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FCSA Calls to Shelve the Off-Payroll Rules

The only way UK plc and UK contracting can save themselves from Brexit’s one-two punch is if the April’s off-payroll rules are delayed by 12 months.

Julia Kermode, who serves as the CEO at the Freelancer and Contractor Services Association, issued this message yesterday. She said that for the enterprise community, there is no better prospect than postponing the rules.

According to FCSA, one out of eight limited company contractors intends to shut down contracting when in April 2020, the off-payroll rules will come into effect.

Here, the double blow comes in the form of the fact that due to Brexit, the business of contractors’ PSC is going to suffer a lot in the first six months before April 2020.

As a result, 13 % of contractors have made up their mind to work outside the UK after the Brexit. Around 12% of contractors are contemplating to shut down their companies completely.

Thus, in light of these findings, Ms. Kermode said that policy makers should take their plight seriously and shelve the IR35 reform for at least 12 months, especially when Brexit’s presence has made things harder for the business community. She added:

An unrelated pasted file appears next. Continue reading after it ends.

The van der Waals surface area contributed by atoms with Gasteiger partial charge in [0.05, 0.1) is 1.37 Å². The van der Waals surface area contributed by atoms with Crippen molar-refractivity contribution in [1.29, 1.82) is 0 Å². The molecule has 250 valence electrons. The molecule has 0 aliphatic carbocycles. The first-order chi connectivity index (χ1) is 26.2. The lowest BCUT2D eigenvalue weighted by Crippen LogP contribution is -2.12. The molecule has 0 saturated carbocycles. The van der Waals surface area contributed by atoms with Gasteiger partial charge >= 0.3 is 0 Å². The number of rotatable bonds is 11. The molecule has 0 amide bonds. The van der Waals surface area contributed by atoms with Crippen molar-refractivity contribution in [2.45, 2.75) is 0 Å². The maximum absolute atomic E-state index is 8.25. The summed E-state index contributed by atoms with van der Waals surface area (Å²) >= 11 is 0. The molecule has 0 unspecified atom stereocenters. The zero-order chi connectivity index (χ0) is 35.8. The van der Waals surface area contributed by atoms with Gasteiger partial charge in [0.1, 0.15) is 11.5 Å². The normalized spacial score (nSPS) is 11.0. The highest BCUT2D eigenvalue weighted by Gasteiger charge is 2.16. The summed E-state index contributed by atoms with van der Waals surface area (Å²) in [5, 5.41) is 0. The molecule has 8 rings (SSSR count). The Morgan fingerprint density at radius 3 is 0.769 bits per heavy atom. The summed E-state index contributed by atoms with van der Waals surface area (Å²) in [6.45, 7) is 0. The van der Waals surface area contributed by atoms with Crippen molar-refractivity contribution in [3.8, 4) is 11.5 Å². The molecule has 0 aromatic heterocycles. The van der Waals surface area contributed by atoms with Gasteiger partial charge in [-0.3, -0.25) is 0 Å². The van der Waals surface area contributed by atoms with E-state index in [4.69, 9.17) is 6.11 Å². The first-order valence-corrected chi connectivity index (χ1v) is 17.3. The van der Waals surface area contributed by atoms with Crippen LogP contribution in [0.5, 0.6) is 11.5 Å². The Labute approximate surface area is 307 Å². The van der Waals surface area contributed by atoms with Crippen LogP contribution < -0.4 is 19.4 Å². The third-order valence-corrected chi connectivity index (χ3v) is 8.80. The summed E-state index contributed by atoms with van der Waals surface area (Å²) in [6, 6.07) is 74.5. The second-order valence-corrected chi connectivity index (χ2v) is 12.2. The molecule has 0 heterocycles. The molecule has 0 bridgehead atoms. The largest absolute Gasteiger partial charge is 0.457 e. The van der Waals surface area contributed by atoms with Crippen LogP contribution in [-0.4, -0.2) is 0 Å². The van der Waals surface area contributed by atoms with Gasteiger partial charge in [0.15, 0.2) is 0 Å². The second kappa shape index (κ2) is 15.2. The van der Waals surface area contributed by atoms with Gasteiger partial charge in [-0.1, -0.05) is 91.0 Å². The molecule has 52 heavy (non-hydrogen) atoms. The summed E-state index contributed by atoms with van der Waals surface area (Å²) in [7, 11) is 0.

“UK plc will not be able to manage this complex rule change, just as scores of their skilled suppliers leave contracting and due to Brexit, even the country.”

FCSA’s study also reveals that among people under 30, 61% of self-employed workers believe that Brexit is going to decrease the number of opportunities for their limited company. On a similar note, from self-employed people aged between 31 and 40, 58% of them believe that Brexit is going to reduce the number of opportunities for their limited company.

It was also unveiled that along with individuals, younger businesses also fear the IR35 reform, reflected by 67% of them thinking to end contracting that was set up in the last five years.

Ed Molyneux, CEO of FreeAgent—a company that collaborated in the study—lamented the continuous ignorance of policy makers who don’t consider the reality that self-employed individuals are not protected by any of the rights that permanent employees are able to benefit from.

He explained that apart from the potential damage that can be inflicted by Brexit on the UK economy, and the operations of their businesses, self-employed people are also forced to deal with the proposed changes that are expected to come up with the off-payroll legislation.

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